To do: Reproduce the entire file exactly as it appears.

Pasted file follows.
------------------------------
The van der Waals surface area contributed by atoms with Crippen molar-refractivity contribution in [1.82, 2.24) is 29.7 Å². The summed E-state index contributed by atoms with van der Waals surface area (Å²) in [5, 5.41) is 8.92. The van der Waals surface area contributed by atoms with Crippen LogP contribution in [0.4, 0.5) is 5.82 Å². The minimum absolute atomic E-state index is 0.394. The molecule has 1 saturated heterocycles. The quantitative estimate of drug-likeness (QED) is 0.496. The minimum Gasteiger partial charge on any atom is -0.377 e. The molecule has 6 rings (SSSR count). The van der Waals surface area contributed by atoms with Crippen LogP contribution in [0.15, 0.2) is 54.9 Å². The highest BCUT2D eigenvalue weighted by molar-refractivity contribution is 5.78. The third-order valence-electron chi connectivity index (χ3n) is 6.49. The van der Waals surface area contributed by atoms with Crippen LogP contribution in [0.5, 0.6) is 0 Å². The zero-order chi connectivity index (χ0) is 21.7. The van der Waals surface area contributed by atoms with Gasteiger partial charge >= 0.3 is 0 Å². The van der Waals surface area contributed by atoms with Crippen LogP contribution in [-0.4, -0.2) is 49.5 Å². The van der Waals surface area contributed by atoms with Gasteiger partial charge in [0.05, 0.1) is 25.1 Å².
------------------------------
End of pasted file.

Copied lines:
The van der Waals surface area contributed by atoms with Crippen molar-refractivity contribution in [1.82, 2.24) is 29.7 Å². The summed E-state index contributed by atoms with van der Waals surface area (Å²) in [5, 5.41) is 8.92. The van der Waals surface area contributed by atoms with Crippen LogP contribution in [0.4, 0.5) is 5.82 Å². The minimum absolute atomic E-state index is 0.394. The molecule has 1 saturated heterocycles. The quantitative estimate of drug-likeness (QED) is 0.496. The minimum Gasteiger partial charge on any atom is -0.377 e. The molecule has 6 rings (SSSR count). The van der Waals surface area contributed by atoms with Crippen LogP contribution in [0.15, 0.2) is 54.9 Å². The highest BCUT2D eigenvalue weighted by molar-refractivity contribution is 5.78. The third-order valence-electron chi connectivity index (χ3n) is 6.49. The van der Waals surface area contributed by atoms with Crippen LogP contribution in [0.5, 0.6) is 0 Å². The zero-order chi connectivity index (χ0) is 21.7. The van der Waals surface area contributed by atoms with Gasteiger partial charge >= 0.3 is 0 Å². The van der Waals surface area contributed by atoms with Crippen LogP contribution in [-0.4, -0.2) is 49.5 Å². The van der Waals surface area contributed by atoms with Gasteiger partial charge in [0.05, 0.1) is 25.1 Å².